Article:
In a precedent-setting case that corporate polluters will be watching closely, fishers in India’s westernmost state of Gujarat have taken their plea for reparations against the financier of a massive coal plant to the U.S. Supreme Court—which recently ruled in their favour.
Before the Tata Mundra “ultra mega” coal-fired power plant was built on the shores of the Gulf of Kutch, fishers up and down the coast and farmers just inland could make a living for themselves and their families, reports Sierra Magazine.
Today, with soil tainted by coal dust and fly ash, groundwater contaminated with seawater post-construction, fish stocks destroyed by the dredging required to build the power plant, and offshore waters carrying waste from the plant’s outflow channel, both farmers and fishers are struggling.
Four years after the Gujarat state government established a 40-square-mile “special economic zone” along its western coast, the Tata Mundra power plant was built—with backing from a US$450-million loan from the International Finance Corporation (IFC), a branch of the World Bank, in 2008.
The plant was one of a number of projects included in Prime Minister Narendra Modi’s 2014 announcement of a “master plan” to provide electricity to all Indian homes by March 2019. But “few if any of the resulting projects took into consideration their potential environmental and public health impacts,” trade unionist and fishers’ rights advocate Bharat Patel told Sierra.
“While coal is proving to be a cheap source of electricity, the coal plants haven’t translated into infrastructure or other investments for the region,” the magazine adds. Roads around the plant are still made of dirt, and people continue to “rely on the soil and the sea to eke out a living.”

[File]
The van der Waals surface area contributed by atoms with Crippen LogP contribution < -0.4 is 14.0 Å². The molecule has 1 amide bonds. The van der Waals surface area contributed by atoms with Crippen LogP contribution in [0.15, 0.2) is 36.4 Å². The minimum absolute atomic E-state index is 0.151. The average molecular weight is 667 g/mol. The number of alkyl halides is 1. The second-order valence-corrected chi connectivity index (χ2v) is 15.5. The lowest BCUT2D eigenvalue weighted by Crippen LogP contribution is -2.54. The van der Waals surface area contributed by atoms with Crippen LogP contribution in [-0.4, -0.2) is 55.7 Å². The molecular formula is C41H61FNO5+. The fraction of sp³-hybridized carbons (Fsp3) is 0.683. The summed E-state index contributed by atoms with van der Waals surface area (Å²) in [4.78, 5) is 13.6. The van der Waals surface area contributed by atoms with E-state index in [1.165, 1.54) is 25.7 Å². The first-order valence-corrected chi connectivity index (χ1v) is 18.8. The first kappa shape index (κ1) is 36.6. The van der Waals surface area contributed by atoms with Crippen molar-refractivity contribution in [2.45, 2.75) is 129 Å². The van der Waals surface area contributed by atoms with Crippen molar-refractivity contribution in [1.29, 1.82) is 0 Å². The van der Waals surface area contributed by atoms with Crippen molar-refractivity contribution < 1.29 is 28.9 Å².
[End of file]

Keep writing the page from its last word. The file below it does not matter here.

Determined to “hold large-scale developers like the Tata Group and its funders accountable for ruining the local ecology, and their livelihoods,” Sierra says a grassroots coalition of village leaders, aided by environmental activists and lawyers both in India and overseas, took action.
With the help of Joe Athialy, executive director of the New Delhi-based Center for Financial Accountability, Patel and 58-year-old fisherman Budha Ismail Jam “sent a petition to then-World Bank president Jim Yong Kim, demanding that the World Bank recognize the IFC’s environmental policy violations in building the Tata Mundra plant and ‘develop remedial action that has a clear timeline.’” The demand that the bank withdraw its funding for the project “netted almost 30,000 signatures—the first time an Indian petition arrived at the World Bank bearing so many,” adds Sierra.
In April 2015, after the effort to find justice through India’s national green tribunal came to nothing more than Tata providing a twice-weekly delivery of potable water, the fishers and their allies filed a class action suit against the IFC in U.S. District Court. The IFC claimed immunity as an international organization under a 1945 statute, and the court agreed—but that wasn’t the end of the story. With backing from the Stanford Supreme Court Litigation Clinic, the community pressed its case to the highest court in the land, where justices focused on whether global institutions should be above the law, or subject to any degree of accountability.
At a hearing last October, the IFC was represented by Obama-era solicitor general Donald Verrilli Jr., who argued that a win for the plaintiffs would “unleash a flood of lawsuits” against international agencies that are only striving to raise global standards of living. “A surprise counter to that argument,” Sierra reports, “came from the Trump administration,” with Assistant to the Solicitor General Jonathan Ellis objecting to the notion of absolute immunity. The fishers also had support from legislators on both sides of the U.S. House of Representatives.
In February, the court ruled 7-1 that “international organizations like the IFC do not enjoy ‘virtually absolute immunity’ and therefore can be sued,” and sent the case back to the District Court for a ruling. Parties now hope the IFC will choose to settle out of court.
“Regardless of the outcome of the case in the lower court, the plaintiffs—who plan to submit a complaint to the Asian Development Bank—will persist,” the magazine notes. “We don’t have any other alternative than to continue the struggle,” Patel said.